An entire town tries going car-free living in Germany

While Katie Rogers tries to live Carless in L.A., an entire town in Germany is ditching cars wherever possible. The town, Vauban (near Freiburg) is built on a closed military base and has been in the car-free conversion process for 13 years. The city-wide development project was completed this year, and the mostly–young inhabitants of Vauban now often walk, bike and take public transportation through town.
Driving a car isn't outlawed in Vauban, but there are serious (I mean serious) rules in place to encourage alternatives to driving. For example, an annual pass for the tram is free, while a parking space costs $23,000 (yes, twenty-three thousand U.S. dollars). Are the incentives and dis-incentives working? The Christian Science Monitor reports that there are an average of 150 cars per 1,000 residents in Vauban versus 430 per 1,000 in Freiburg (and 640 per 1,000 in the U.S.).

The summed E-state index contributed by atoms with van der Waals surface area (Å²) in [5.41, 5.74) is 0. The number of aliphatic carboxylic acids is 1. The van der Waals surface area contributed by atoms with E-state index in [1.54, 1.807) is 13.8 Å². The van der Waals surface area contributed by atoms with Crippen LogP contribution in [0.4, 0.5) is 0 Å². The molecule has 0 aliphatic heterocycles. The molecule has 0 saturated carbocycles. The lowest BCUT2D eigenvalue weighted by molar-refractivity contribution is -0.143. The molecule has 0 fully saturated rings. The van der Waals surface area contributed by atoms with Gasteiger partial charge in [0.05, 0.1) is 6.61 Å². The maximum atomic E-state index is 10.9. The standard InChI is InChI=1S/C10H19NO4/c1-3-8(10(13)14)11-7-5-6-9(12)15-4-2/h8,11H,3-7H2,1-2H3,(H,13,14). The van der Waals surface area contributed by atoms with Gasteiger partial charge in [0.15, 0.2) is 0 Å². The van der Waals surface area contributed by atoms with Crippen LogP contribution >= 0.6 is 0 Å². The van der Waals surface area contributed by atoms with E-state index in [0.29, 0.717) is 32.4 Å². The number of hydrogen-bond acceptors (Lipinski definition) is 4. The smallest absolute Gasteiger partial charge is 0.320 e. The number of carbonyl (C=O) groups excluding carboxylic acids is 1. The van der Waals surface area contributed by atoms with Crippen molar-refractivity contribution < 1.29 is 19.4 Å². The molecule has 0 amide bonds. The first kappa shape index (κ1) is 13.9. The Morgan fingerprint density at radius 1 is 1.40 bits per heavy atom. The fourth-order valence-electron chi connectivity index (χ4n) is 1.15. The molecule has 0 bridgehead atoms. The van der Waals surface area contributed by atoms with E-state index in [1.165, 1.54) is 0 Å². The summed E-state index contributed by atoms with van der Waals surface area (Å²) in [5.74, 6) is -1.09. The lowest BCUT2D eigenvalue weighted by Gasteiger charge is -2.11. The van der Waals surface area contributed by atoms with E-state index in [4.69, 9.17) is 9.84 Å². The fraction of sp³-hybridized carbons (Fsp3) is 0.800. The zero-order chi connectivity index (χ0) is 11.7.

The green lifestlye goes beyond cars in Vauban, with a wood-chip energy plant operating since 2002 and solar collectors and photovoltaic cells quite common in the town.

[Source: World Changing]

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